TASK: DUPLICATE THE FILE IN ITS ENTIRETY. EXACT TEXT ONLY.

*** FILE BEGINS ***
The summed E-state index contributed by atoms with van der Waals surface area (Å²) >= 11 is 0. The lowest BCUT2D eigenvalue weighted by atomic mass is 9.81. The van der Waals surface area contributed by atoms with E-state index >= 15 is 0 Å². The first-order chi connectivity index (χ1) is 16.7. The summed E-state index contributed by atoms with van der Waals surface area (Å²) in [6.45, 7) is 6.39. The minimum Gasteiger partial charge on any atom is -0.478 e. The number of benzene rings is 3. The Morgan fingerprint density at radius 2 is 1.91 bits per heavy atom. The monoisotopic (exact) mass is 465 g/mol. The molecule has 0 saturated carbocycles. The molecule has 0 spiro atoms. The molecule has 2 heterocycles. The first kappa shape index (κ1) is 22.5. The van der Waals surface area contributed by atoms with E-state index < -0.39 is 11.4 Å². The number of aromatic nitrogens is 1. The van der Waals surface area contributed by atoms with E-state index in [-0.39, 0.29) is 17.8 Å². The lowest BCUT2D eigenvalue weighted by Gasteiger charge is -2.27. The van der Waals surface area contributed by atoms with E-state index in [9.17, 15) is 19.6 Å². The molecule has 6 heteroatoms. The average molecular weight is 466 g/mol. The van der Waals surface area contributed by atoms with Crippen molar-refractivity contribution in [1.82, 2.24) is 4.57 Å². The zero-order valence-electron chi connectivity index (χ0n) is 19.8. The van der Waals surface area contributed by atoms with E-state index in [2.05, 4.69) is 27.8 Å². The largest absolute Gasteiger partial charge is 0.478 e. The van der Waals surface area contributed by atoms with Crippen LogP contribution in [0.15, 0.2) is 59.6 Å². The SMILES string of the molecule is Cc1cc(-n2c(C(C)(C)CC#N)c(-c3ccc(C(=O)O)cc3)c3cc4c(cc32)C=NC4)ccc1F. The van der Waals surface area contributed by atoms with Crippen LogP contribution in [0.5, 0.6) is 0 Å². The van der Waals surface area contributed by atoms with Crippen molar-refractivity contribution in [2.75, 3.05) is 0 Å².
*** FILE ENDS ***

The summed E-state index contributed by atoms with van der Waals surface area (Å²) >= 11 is 0. The lowest BCUT2D eigenvalue weighted by atomic mass is 9.81. The van der Waals surface area contributed by atoms with E-state index >= 15 is 0 Å². The first-order chi connectivity index (χ1) is 16.7. The summed E-state index contributed by atoms with van der Waals surface area (Å²) in [6.45, 7) is 6.39. The minimum Gasteiger partial charge on any atom is -0.478 e. The number of benzene rings is 3. The Morgan fingerprint density at radius 2 is 1.91 bits per heavy atom. The monoisotopic (exact) mass is 465 g/mol. The molecule has 0 saturated carbocycles. The molecule has 0 spiro atoms. The molecule has 2 heterocycles. The first kappa shape index (κ1) is 22.5. The van der Waals surface area contributed by atoms with E-state index < -0.39 is 11.4 Å². The number of aromatic nitrogens is 1. The van der Waals surface area contributed by atoms with E-state index in [-0.39, 0.29) is 17.8 Å². The lowest BCUT2D eigenvalue weighted by Gasteiger charge is -2.27. The van der Waals surface area contributed by atoms with E-state index in [9.17, 15) is 19.6 Å². The molecule has 6 heteroatoms. The average molecular weight is 466 g/mol. The van der Waals surface area contributed by atoms with Crippen molar-refractivity contribution in [1.82, 2.24) is 4.57 Å². The zero-order valence-electron chi connectivity index (χ0n) is 19.8. The van der Waals surface area contributed by atoms with E-state index in [2.05, 4.69) is 27.8 Å². The largest absolute Gasteiger partial charge is 0.478 e. The van der Waals surface area contributed by atoms with Crippen LogP contribution in [0.15, 0.2) is 59.6 Å². The SMILES string of the molecule is Cc1cc(-n2c(C(C)(C)CC#N)c(-c3ccc(C(=O)O)cc3)c3cc4c(cc32)C=NC4)ccc1F. The van der Waals surface area contributed by atoms with Crippen LogP contribution in [0.5, 0.6) is 0 Å². The van der Waals surface area contributed by atoms with Crippen molar-refractivity contribution in [2.75, 3.05) is 0 Å².